See also: The miner, aged 29, became ill on Jul 4, was hospitalized 3 days later, and died Jul 14, the WHO said. He had cared for a 21-year-old coworker who had fallen ill with similar symptoms on Jun 27 and was hospitalized but later recovered. Nov 10, 2005, CIDRAP News story “Angola declares worst Marburg outbreak over” There is no vaccine or specific treatment for Marburg, a viral hemorrhagic fever similar to Ebola fever. Besides fever and weakness, early symptoms include severe diarrhea, abdominal pain, nausea and vomiting, severe chest pain, sore throat, and cough, according to the WHO. The incubation period is 3 to 9 days. Contact with bodily fluids of infected people is the main risk factor for infection. The WHO said there is no indication of a need for restrictions on travel to or trade with Uganda. Aug 3 WHO news releasehttp://www.who.int/csr/don/2007_08_03/en/index.html Aug 3, 2007 (CIDRAP News) A Ugandan miner who died in mid-July had Marburg hemorrhagic fever, and another worker at the same mine has a suspected case, the World Health Organization announced today. The last major reported Marburg outbreak occurred in Angola from October 2004 to July 2005 and involved 252 cases, of which 227 were fatal. It is listed as the largest outbreak on record. The Ugandan Ministry of Health has sent rapid response teams to the mine area to investigate, with support from the WHO and other organizations, the WHO reported. From interviews with mine authorities, health officials have identified one more suspected Marburg case, plus two people who had a similar illness in mid-June but recovered, the WHO said. The mine is in western Uganda. All the miners under investigation for the disease had been at the mine continuously for 8 months, according to the WHO. No cases have been reported in healthcare workers. The disease was first seen in 1967 in German and Yugoslavian laboratory workers who had been exposed to green monkeys imported from Uganda. However, researchers have not been able to identify the virus’s primary animal reservoir between the rare outbreaks. WHO fact sheet on Marburg hemorrhagic feverhttp://www.who.int/csr/disease/marburg/factsheet/en/index.html The deceased man’s case was confirmed by laboratory tests at the US Centers for Disease Control and Prevention on Jul 30, the WHO reported.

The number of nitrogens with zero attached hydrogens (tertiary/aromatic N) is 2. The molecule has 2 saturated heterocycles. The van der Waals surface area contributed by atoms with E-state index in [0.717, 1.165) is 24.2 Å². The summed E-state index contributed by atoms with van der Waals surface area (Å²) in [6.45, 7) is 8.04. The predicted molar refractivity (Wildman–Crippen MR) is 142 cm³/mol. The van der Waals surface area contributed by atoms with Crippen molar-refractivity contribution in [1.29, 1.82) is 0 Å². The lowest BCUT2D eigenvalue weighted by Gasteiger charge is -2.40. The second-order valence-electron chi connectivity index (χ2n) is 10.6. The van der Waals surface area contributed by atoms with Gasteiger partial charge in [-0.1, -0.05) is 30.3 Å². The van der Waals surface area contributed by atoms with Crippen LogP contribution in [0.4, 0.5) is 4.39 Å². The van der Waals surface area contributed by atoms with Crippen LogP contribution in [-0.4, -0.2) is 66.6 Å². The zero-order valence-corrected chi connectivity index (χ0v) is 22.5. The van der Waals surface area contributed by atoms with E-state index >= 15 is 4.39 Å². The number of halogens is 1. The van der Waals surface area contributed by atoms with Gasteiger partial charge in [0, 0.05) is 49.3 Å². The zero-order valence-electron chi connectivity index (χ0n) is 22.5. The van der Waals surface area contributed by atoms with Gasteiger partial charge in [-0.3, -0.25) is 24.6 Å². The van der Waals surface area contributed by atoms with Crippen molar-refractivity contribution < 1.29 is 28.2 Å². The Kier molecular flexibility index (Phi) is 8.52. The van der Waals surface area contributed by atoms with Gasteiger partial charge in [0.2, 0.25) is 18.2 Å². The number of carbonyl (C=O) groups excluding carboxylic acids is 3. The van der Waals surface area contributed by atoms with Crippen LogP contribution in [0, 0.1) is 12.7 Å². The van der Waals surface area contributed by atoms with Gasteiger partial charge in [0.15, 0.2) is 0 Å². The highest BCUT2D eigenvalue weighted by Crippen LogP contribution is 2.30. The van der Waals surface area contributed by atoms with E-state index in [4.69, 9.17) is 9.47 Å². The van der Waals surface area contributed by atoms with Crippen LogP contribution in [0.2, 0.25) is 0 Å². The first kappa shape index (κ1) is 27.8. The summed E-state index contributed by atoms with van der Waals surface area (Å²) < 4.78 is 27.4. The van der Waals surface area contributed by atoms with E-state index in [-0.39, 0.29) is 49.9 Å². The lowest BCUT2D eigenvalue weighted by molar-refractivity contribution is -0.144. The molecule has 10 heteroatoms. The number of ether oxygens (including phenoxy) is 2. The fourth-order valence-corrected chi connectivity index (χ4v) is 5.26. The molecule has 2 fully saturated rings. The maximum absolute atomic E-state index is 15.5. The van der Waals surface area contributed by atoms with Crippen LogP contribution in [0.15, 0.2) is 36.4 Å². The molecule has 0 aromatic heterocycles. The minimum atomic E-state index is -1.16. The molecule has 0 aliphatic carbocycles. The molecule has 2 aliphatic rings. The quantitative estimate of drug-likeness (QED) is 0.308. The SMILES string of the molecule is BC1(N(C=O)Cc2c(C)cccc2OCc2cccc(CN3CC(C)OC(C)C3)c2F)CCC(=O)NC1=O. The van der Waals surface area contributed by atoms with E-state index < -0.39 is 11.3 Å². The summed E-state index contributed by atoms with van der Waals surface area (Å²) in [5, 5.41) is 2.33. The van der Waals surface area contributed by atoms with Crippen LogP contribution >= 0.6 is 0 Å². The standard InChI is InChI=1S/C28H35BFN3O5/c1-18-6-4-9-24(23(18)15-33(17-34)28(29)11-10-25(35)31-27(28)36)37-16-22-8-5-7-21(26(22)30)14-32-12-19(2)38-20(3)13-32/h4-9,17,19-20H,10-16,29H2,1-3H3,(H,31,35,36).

Former California Gov. Arnold Schwarzenegger speaks at a 2009 USC commencement ceremony. (Daily Trojan file photo)The USC Schwarzenegger Institute will debut a class on environmental policy next semester taught by former California Gov. Arnold Schwarzenegger and Christian Grose, an associate professor of political science and public policy. The course, titled Environmental Policy from Idea to Passage, will teach students how state environmental law is proposed, developed and implemented in the United States’ legislative systems.The course focuses on California law and the efforts previous politicians put into enforcing environmental regulations, according to Grose. Specifically, it is meant to provide insight into the machinations of the Global Solutions Act 32, a bill enacted by Schwarzenegger during his governorship that aimed to reduce greenhouse gas emissions in the state.“We thought it’d be a great idea to offer a class to look at the landmark bill to teach students about environmental public policy specifically,” said Grose, the academic director of the Schwarzenegger Institute. “We want to teach students about the theories and ideas around policymaking and the politics of the policy making process.” Schwarzenegger emphasized the importance of teaching students about environmental policies, in a statement to the Daily Trojan.“I am incredibly excited to team up with Senator Fran Pavley and professor Christian Grose to teach a course on the policy and politics of the landmark Global Warming Solutions Act,” he wrote. “The law established California as an environmental leader and showed the world that sub-national governments have the power to act when national governments refused to do so.” The spring class was developed by Schwarzenegger and Conyers Davis, the director of the Schwarzenegger Institute. According to Davis, the class is a culmination of previous outreach efforts and partnerships with politicians like Schwarzenegger and former California State Senator Fran Pavley, who will be a guest speaker. “Arnold runs the Schwarzenegger Institute, so he’s going to be one of the lead professors, and he was instrumental in the policy and the politics that brought it into fruition the Global Solutions Act 32,” Davis said. “The Environmental Policy Director Senator Fran Pavley was the author of the legislation. So it seemed kind of like a no-brainer to us, if we have these two amazing policymakers affiliated with the University, that we wouldn’t tap them to teach a course.”The class will also feature guest speakers.“When we discuss the legislative process, we’re going to have multiple legislators who participated in the bill making,” Grose said. “We’ll invite a few people who were national leaders, international leaders … and there could be a panel of two or three people on a particular topic.”Davis said the class is important given California’s current climate issues, especially with concerns surrounding the state’s handling of environmental disasters like the Camp Fire. He and Grose hope this class can inspire students to be active in the lawmaking process.“This class is going to basically be kind of a history of this bill and help create a guidepost for how you might make policy in the future,” Grose said. “We’re hoping students will also be engaged with ways that they can seek to make changes themselves.” Schwarzenegger said he is enthusiastic about the future of this course, hoping that the students who take it will become inspired to promote change. “I think this is an important lesson for all future policymakers to learn and I think it is fantastic that the Schwarzenegger Institute is offering this course,” he said. “I look forward to being back into the classroom and meeting the next generation of leaders.”